ALBIE ARRIVES EARLY IN THE morning, kicking up swirls of dust with his pickup truck. He unloads his tools and starts to work. He paints and he mends. He does carpentry and electrical work, plumbing and gardening. He can pave a driveway or rebuild a barn or, it is said, even fix a TV set. Albie is a handyman.
There seems to be no job the world can throw at Albie that he cannot do. Tom Wolfe might object, but Albie -- not some investment banker -- is a Master of the Universe. He does not know how to buy and sell securities, and he has never taken a company public. But the men who do those things sooner or later come to Albie, or people like Albie, and they follow him around like puppies, understanding that what he does is genuine and of great value. Maybe they wonder how they get paid so much for doing so little while Albie gets paid so little for doing so much.
Albie is short and old, retired from whatever job he once had. He wears his hair short and his pants low. Everything about him, even his heavy walk, suggests that gravity is a greater force for him than for other people. He works for a fellow I call, Spanish style, el padro'n -- master of several houses, a couple of cottages and much land in the place where I spend part of the summer. I have one of the cottages. Albie turns the water off in the winter and on in the summer. Albie put in the dishwasher. Albie fixed the frame for the bed. Albie renovated the barn across the way, turning it into a squash court for a man who never plays.
Albie touches things the way the sculptor Auguste Rodin does in the movie "Camille Claudel." Lumber is his marble. His fingers roam the surface, searching out . . . what? Imperfections? I don't know. I think it's just his way of saying hello, of approaching the wood as a person might a horse, settling it down. I think his fingers see what his eyes cannot.
Something about Albie says that he understands his power, the authority of a man who works with his hands. He senses that I am lost around wood and tools, amid the jargon of carpentry and without the basic knowledge of how things are put together. He senses too that I would like to know these things, that I and men like me envy Albie for his, well, mastery of things basic. This, like being able to survive in the wild, is masculinity -- what men once did, what men should do. Better, it is quiet, individual work -- no memos, no meetings or conferences. You are alone with your thoughts or your lack of them. This has to be freedom.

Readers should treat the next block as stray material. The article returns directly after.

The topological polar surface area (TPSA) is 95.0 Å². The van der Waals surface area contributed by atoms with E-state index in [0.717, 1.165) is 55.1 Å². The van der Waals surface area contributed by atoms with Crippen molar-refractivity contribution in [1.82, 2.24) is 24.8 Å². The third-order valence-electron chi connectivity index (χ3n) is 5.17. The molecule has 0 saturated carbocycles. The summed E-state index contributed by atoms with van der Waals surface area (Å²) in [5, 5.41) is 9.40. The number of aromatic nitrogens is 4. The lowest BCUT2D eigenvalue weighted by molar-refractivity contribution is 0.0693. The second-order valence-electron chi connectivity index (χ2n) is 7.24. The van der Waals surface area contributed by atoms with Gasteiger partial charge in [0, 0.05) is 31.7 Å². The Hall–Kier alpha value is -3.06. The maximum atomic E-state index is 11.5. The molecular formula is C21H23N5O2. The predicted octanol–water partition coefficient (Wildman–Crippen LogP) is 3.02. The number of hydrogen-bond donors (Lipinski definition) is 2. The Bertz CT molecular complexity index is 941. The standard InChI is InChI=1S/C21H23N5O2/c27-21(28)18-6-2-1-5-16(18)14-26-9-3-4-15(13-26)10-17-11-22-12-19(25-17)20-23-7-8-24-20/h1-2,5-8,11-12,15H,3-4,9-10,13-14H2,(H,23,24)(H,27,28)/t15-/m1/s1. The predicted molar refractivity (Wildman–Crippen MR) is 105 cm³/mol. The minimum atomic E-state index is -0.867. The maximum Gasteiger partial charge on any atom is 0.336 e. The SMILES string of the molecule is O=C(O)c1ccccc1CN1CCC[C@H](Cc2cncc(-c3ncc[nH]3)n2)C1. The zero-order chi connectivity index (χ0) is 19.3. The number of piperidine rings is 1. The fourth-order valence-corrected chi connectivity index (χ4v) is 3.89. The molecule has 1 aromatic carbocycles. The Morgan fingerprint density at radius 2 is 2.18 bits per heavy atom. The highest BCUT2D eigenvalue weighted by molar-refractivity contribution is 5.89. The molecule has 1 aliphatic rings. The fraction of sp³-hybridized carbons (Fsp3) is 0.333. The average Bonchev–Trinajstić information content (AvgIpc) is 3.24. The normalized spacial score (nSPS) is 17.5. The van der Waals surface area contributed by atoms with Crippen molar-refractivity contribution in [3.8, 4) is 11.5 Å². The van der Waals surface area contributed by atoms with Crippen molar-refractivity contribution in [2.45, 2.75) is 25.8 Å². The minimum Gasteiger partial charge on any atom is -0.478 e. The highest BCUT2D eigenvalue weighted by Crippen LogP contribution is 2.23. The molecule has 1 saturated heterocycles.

Once, I suppose, the country was full of Albies, men who worked with their hands. Now, the people Albie works for do the most complicated things, things Albie probably does not understand. They float bond issues. They negotiate contracts and end marriages and produce movies for which they have gross -- not net -- deals and represent people who, for some reason, cannot speak for themselves. These activities bring them swell cars and summer homes and swimming pools from which they can see the ocean. But they cannot do what Albie does, which is build things out of wood or, even, lay a brick patio. Albie does those things, and they watch with wonder.
The other day, Albie made a little shed for the house up the road. It was for the trash cans. If I had needed such a shed, I would have bought one -- or tried to. But Albie made one. It had three compartments, one for each can, and it opened from the top for putting in trash bags and from the front so the cans themselves could be removed. Albie made it so each lid worked perfectly. He made it so the lids hinged one way and then another. It looked good.
But Albie wasn't finished. He painted the little shed green and let it dry. I went out to look at it, amazed that a man had made it, that it had not been bought somewhere. I put my finger to the paint and pronounced it dry. The work was done, I thought, but the next day Albie came back with a machine and roughed up the paint. Every so often, he would feel with his fingers, searching out what he could not see. He was adding another coat, he said, although to my eyes it did not need one, and, in truth, it could have done without it. That is not the way Albie works, though. He makes things by hand that do not look handmade, if you know what I mean.
Sometimes I look around my office. The simplest things are beyond me. How is a pencil made, or a pen? How do you get paper from a tree or ink from . . . well, from what? I could not make my coffee mug or the pushpins in my bulletin board. Forget the computer or the answering machine or even the telephone. I know how to use them, not make them. Should they break, someone else comes to fix them, but even that person knows only one thing: the computer, the phone or the answering machine.
But Albie is the polymath of our little compound. He is master of all he surveys, if only because at some time he either built it, repaired it or took it apart. The fuse box, the brick patio, the barn, the big house with the pool and the little cottage (sigh) without one, these are all Albie's creations and they hold no mystery for him. When, someday, Albie retires from his retirement, he will gather his tools, place them in the truck and drive off, leaving behind a swirl of dust and several people who wish they knew what he knew. Not for a moment, I suspect, would Albie prefer it the other way around.